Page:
All the wide valleys are beautiful with wild flowers of a 100 different kinds, when old “Kossy's” white mantle has become a thing of long shreds and big patches, when snow gums again show fantastic roots grasping the ribs of the mountain and small brown butterflies are welcomed by heath flowers on the Plains of Heaven. Every hour that a sun-dial counts is enchanting in alpine gardens, with a blue sky over them and the air as clear and pure as water rippling down the moraine from thawing drifts.

Ten Years On Committee.

For a whole ton years Joan Moppett has been a member of the Committee, and a very hard working member too. For most of the time she was Assistant Secretary and when Tom went away she took his place as Secretary! As Wal Roots said at the annual meeting, the Secretary's job is the key job of the club. It has been fortunate for the Club to have an old member continue so long in office. There have been a lot of changes and a lot of new members in ten years. But it's still the same old club, and one can't help feeling that Jean has had a lot to do with this.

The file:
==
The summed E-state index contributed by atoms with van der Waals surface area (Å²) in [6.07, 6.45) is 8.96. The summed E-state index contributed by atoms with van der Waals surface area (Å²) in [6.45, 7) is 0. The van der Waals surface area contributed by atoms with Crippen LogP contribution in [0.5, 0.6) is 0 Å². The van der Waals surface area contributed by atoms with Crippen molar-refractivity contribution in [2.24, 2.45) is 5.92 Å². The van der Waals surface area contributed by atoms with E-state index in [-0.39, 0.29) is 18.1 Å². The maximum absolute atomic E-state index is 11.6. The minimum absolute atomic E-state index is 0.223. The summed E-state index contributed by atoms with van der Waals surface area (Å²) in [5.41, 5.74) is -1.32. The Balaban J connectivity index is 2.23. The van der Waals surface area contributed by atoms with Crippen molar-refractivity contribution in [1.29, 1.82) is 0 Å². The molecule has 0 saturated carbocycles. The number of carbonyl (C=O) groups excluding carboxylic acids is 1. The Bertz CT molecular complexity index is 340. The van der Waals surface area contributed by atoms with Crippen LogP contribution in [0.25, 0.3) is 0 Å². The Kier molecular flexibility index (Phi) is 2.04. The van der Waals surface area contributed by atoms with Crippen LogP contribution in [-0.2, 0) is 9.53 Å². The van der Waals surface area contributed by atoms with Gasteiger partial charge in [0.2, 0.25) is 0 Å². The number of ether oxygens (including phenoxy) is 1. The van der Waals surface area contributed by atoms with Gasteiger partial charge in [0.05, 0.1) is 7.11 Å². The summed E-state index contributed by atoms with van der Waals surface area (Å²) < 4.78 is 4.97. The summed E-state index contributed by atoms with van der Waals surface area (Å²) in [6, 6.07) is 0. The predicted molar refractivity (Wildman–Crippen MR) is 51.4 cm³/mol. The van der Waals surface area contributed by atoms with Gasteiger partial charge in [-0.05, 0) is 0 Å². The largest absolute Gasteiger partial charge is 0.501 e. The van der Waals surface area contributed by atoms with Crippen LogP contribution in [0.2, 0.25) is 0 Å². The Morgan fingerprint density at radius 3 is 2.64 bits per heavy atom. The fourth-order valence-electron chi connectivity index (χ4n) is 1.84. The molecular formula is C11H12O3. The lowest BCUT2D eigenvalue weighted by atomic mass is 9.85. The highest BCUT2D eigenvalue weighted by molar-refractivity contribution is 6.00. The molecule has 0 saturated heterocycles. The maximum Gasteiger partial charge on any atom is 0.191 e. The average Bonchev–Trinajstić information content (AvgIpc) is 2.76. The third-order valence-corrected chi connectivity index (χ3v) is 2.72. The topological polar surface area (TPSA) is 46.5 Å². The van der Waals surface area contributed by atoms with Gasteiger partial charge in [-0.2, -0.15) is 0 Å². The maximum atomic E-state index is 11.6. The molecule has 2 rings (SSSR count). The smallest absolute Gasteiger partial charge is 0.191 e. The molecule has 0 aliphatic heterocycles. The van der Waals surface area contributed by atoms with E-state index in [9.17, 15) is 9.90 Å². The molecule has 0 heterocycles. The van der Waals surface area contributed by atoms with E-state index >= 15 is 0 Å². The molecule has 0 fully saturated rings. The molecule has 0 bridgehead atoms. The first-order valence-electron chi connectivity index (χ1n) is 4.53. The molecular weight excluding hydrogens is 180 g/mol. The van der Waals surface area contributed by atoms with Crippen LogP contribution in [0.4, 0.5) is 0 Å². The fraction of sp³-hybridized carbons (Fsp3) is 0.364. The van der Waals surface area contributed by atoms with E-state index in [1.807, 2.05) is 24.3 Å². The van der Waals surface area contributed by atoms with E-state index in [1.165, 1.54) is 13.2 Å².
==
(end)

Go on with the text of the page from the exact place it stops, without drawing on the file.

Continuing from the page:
Now she has acquired a house and expects to be pretty busy making it ship-shape. When she first took it it was nearly obscured by luxuriant herbage. One week-end last month a team of Bush Walkers arrived with various implements and disappeared into the undergrowth. By Sunday night a garden and lawns was revealed. It reminded one somewhat of a newly shorn sheep, but there was no doubt it was a garden - with lawns too. The herbage was piled in a great heap at the back. Anxious neighbours peeped from behind blinds, awaiting the great fire and smoke. This time they were spared. But its going to be a bonzer fire when it starts.

Letters From The Lads And Lasses.